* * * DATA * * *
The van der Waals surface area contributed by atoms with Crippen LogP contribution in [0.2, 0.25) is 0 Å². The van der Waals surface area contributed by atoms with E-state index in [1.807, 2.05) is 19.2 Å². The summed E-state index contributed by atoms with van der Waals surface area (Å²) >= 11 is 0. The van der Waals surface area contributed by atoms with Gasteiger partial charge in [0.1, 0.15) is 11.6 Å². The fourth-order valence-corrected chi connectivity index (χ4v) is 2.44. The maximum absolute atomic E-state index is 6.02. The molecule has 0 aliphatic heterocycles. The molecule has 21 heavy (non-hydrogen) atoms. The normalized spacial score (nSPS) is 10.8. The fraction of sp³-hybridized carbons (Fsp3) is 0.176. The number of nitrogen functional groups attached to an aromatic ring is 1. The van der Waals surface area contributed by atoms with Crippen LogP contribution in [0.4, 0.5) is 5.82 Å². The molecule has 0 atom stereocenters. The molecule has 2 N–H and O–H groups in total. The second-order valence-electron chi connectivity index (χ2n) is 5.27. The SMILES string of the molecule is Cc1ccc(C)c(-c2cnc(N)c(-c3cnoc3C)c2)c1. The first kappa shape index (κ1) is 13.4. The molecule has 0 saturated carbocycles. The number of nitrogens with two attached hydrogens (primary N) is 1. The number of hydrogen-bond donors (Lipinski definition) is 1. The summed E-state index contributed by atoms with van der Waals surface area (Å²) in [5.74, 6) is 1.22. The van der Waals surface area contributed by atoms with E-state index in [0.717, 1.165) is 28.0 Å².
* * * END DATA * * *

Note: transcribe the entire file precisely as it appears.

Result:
The van der Waals surface area contributed by atoms with Crippen LogP contribution in [0.2, 0.25) is 0 Å². The van der Waals surface area contributed by atoms with E-state index in [1.807, 2.05) is 19.2 Å². The summed E-state index contributed by atoms with van der Waals surface area (Å²) >= 11 is 0. The van der Waals surface area contributed by atoms with Gasteiger partial charge in [0.1, 0.15) is 11.6 Å². The fourth-order valence-corrected chi connectivity index (χ4v) is 2.44. The maximum absolute atomic E-state index is 6.02. The molecule has 0 aliphatic heterocycles. The molecule has 21 heavy (non-hydrogen) atoms. The normalized spacial score (nSPS) is 10.8. The fraction of sp³-hybridized carbons (Fsp3) is 0.176. The number of nitrogen functional groups attached to an aromatic ring is 1. The van der Waals surface area contributed by atoms with Crippen LogP contribution in [0.4, 0.5) is 5.82 Å². The molecule has 0 atom stereocenters. The molecule has 2 N–H and O–H groups in total. The second-order valence-electron chi connectivity index (χ2n) is 5.27. The SMILES string of the molecule is Cc1ccc(C)c(-c2cnc(N)c(-c3cnoc3C)c2)c1. The first kappa shape index (κ1) is 13.4. The molecule has 0 saturated carbocycles. The number of nitrogens with two attached hydrogens (primary N) is 1. The number of hydrogen-bond donors (Lipinski definition) is 1. The summed E-state index contributed by atoms with van der Waals surface area (Å²) in [5.74, 6) is 1.22. The van der Waals surface area contributed by atoms with E-state index in [0.717, 1.165) is 28.0 Å².